- Critics of the order, including those in the national security community, have doubts about how successful this ban will be in cutting off ties with networks and technologies from China, noting that a good number of communications will run over Chinese-controlled computers and networks no matter what the U.S. government does. “While TikTok is being singled out in this executive order, their data collection and sharing practices are fairly standard in the industry,” said Kirsten Martin, a professor on technology ethics at the University of Notre Dame’s business school. “In fact, many fitness apps were banned from use in the military for tracking location data, but we did not ban them from all U.S. citizens.”
- In a release on their website, TikTok said it is “shocked” by the order and will pursue all remedies available, including the U.S. courts. Tencent said it is reviewing the executive order to get a full understanding.
It is unclear how this ban would be enforced in the United States, but is believed that both apps would be removed from Apple and Google’s app stores.
Mercedes-Benz Says it will Go All-Electric in 2030, but with a Major Caveat
Mercedes-Benz plans on selling all-electric cars by 2030, joining rival companies General Motors, Stellantis, and Renault.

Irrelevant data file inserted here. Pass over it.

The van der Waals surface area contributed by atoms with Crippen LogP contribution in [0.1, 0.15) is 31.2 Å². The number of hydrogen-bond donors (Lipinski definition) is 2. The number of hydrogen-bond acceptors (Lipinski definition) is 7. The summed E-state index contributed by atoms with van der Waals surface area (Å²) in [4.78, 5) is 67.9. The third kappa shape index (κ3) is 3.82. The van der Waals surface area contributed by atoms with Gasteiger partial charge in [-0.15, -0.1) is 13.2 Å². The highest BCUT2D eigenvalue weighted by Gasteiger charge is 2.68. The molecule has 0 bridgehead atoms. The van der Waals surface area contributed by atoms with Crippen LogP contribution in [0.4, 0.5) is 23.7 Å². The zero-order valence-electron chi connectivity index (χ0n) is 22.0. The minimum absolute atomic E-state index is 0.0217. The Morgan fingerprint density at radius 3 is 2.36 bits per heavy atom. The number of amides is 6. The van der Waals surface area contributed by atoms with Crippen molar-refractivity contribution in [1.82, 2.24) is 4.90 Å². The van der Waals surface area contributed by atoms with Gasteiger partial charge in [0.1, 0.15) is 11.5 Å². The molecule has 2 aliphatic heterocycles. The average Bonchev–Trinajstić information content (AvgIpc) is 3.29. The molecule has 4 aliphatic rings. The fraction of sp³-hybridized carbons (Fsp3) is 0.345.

What We Know:
- Daimler, the makers of Mercedes-Benz, stated they would invest over $47 billion between 2022-2030 to create battery-electric cars…having only all-electric cars by 2030. They will build about eight battery plants and have the electric model of every car they make. There will be three battery plants in Europe, four in Asia, and one in the US.
- The luxury car makers will produce eight electric vehicle models by 2022. They will be producing them on three continents in various locations. Chief Executive Ola Källenius said that the company’s “spending on traditional combustion-engine technology would be close to zero by 2025.” He truly sees the company being all-electric by the end of the decade and competitive with Tesla. Källenius believes that Mercedes-Benz’s initiative will allow them to get 600 miles to a charge, beating Tesla’s longest-running car by 50%.
- As a part of the Paris Agreement, countries have made a pact to make changes to their carbon emission levels. The US and European Union both decided to target their international import ties. The EU declared that they would “effectively ban new cars with internal combustion engines in 2035,” while Britain and Norway both set expiration dates for any car that runs on fossil fuels.
- The only caveat to Mercedes-Benz’s plan is that they will produce and sell their electric cars “where market conditions allow.” The automobile company understands that some countries may not have car charging capabilities by 2030, and thus they wouldn’t need an electric car. Because of this possibility, Mercedes-Benz will still make “combustion-engine vehicles” as long as demand is high and needed.